In august the City of Bloomington’s Public Works Department will sit down with a number of transportation organizations to discuss the possibility of a quiet zone. If the talks go well, the zone could be established by mid-December
In 2005 The Federal Rail Administration made a rule forcing trains to blow their horn 15-20 seconds before reaching the railroad crossing for safety. Since then they have allowed neighborhoods to apply to become a quiet zone, which would effectively limit the amount of times a train is allowed to blow its horn in that neighborhood.
“The quiet zones, in essence, don’t completely take away the train horns they modify it,” said Jim Karch, Bloomington Director of Public Works. They make it so there are less times whenever they do the train horns.”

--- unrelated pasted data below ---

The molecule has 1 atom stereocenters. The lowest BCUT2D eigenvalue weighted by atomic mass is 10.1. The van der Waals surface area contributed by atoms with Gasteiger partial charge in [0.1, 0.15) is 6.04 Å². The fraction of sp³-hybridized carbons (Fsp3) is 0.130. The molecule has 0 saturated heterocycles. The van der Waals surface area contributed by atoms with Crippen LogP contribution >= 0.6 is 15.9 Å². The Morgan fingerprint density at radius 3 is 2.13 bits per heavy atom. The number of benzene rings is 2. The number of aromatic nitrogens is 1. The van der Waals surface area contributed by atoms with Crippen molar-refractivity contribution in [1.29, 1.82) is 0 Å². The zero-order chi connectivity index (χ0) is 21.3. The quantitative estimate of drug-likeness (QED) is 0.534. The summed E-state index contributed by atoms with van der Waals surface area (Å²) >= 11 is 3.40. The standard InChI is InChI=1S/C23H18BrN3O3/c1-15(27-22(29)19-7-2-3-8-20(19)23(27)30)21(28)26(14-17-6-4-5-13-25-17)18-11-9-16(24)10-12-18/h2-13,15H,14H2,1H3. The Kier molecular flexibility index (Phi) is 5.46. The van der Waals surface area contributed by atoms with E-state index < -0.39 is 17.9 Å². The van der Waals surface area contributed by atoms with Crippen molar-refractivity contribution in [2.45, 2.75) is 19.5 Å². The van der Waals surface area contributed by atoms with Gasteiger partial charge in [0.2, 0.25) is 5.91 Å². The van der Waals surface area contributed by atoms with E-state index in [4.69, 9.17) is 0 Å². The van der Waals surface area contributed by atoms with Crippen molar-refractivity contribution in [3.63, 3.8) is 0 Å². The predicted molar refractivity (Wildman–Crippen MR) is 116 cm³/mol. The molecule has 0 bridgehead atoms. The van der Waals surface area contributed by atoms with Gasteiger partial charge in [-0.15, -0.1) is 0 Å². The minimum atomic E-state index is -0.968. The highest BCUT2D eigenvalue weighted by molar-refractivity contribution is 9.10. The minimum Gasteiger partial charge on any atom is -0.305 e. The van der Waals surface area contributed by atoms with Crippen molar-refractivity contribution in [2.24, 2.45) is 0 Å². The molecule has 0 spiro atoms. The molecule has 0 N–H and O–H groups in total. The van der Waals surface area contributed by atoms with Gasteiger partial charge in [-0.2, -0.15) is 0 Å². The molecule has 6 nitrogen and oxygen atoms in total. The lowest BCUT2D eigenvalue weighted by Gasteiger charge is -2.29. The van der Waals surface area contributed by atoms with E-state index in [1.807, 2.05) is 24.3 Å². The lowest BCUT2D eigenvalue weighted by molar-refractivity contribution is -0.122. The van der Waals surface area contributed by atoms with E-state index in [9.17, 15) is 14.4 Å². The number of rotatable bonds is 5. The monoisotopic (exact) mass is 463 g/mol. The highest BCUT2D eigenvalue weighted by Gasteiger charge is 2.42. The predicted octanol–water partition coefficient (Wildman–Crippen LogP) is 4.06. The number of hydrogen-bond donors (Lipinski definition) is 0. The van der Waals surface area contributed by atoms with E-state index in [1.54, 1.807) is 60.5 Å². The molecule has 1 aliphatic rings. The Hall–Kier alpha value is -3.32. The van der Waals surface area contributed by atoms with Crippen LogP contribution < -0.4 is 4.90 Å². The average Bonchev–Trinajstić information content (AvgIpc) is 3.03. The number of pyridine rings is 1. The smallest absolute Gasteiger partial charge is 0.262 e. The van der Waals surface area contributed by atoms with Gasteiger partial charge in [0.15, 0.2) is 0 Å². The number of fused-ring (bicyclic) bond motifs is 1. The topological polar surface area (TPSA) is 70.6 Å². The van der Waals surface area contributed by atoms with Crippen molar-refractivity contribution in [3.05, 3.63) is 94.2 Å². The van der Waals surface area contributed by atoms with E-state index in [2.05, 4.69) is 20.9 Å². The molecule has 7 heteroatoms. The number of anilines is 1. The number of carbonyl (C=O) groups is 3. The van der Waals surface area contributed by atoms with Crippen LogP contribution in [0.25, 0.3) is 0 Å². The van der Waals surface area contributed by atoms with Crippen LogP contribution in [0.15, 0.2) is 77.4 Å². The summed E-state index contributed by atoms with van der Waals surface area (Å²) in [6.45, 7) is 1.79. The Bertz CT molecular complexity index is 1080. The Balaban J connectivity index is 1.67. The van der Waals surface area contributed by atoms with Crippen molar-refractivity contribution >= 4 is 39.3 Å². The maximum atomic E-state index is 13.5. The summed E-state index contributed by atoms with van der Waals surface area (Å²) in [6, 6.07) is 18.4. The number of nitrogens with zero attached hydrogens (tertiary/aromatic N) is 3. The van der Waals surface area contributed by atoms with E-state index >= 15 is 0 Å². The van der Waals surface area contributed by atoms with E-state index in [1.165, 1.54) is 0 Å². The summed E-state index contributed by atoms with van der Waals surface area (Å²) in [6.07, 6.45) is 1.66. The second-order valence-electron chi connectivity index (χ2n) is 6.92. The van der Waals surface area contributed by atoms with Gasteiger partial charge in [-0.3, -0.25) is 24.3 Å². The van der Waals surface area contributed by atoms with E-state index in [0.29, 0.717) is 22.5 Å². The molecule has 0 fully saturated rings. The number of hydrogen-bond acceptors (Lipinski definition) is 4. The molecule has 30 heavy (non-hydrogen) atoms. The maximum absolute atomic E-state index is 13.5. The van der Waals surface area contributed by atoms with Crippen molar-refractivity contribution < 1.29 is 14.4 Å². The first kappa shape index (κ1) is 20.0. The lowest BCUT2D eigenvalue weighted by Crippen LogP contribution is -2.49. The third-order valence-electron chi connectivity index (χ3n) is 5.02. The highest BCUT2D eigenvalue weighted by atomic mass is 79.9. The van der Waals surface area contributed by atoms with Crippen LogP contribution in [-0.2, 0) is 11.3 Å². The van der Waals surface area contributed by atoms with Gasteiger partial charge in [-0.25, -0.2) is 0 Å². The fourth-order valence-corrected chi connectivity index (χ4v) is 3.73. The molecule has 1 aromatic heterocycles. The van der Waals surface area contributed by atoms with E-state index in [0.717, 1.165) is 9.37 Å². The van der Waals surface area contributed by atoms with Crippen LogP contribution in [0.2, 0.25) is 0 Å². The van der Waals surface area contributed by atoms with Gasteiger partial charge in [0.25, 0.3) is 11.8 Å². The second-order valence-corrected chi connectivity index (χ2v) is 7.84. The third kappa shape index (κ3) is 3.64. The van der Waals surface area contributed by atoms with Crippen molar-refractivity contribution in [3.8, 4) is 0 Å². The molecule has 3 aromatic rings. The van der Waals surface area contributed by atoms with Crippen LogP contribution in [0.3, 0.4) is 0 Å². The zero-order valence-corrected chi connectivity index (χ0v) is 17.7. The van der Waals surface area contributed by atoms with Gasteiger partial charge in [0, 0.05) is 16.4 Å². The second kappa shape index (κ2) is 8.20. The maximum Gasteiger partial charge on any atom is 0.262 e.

Citizens of Bloomington have been spilt on this issue. Those who live near the railroad crossing are in favor of the quiet zone because according to Karch, they say the noise is unbearable. Those who do not live near the crossings find the idea of not having frequent train sirens un-safe.
“People don’t really pay attention to the signals, the lights and the bars that block the sidewalks,” said Domonique Lucas, Bloomington Resident. “If they have a horn to warn them maybe they will look around and be more careful.”
But Karch says questions of safety have been accounted for when figuring out how to establish the zone. He says there are new barriers that will make passing or sneaking through a train crossing impossible.
“It (railroad crossing) has crossing protection for pedestrians and also dual gates on each side to keep cars from going around them,” said Karch. “You cant go around them and that provides for a safer crossing and allows for that horn, that is there to protect people, to be reduced.”
For more information on the proposed quiet zone visit www.cityblm.org/quietzone.